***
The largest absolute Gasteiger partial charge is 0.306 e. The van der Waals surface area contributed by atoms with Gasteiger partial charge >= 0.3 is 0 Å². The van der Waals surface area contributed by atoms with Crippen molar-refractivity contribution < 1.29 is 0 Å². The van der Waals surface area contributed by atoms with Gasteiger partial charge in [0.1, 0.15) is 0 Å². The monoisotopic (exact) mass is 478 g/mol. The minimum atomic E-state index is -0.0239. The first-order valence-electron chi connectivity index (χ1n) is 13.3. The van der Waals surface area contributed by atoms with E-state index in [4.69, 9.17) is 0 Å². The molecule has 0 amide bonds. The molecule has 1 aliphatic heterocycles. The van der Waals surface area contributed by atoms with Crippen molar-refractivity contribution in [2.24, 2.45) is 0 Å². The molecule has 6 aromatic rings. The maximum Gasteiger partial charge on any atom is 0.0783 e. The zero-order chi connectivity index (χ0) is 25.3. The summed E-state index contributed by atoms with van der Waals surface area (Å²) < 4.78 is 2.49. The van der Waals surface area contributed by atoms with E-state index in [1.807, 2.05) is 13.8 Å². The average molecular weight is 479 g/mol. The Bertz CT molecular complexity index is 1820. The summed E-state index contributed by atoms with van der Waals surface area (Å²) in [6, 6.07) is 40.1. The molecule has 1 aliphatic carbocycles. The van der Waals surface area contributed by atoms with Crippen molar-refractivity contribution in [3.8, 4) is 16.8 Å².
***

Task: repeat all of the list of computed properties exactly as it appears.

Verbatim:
The largest absolute Gasteiger partial charge is 0.306 e. The van der Waals surface area contributed by atoms with Gasteiger partial charge >= 0.3 is 0 Å². The van der Waals surface area contributed by atoms with Crippen molar-refractivity contribution < 1.29 is 0 Å². The van der Waals surface area contributed by atoms with Gasteiger partial charge in [0.1, 0.15) is 0 Å². The monoisotopic (exact) mass is 478 g/mol. The minimum atomic E-state index is -0.0239. The first-order valence-electron chi connectivity index (χ1n) is 13.3. The van der Waals surface area contributed by atoms with E-state index in [4.69, 9.17) is 0 Å². The molecule has 0 amide bonds. The molecule has 1 aliphatic heterocycles. The van der Waals surface area contributed by atoms with Crippen molar-refractivity contribution in [2.24, 2.45) is 0 Å². The molecule has 6 aromatic rings. The maximum Gasteiger partial charge on any atom is 0.0783 e. The zero-order chi connectivity index (χ0) is 25.3. The summed E-state index contributed by atoms with van der Waals surface area (Å²) < 4.78 is 2.49. The van der Waals surface area contributed by atoms with E-state index in [1.807, 2.05) is 13.8 Å². The average molecular weight is 479 g/mol. The Bertz CT molecular complexity index is 1820. The summed E-state index contributed by atoms with van der Waals surface area (Å²) in [6, 6.07) is 40.1. The molecule has 1 aliphatic carbocycles. The van der Waals surface area contributed by atoms with Crippen molar-refractivity contribution in [3.8, 4) is 16.8 Å².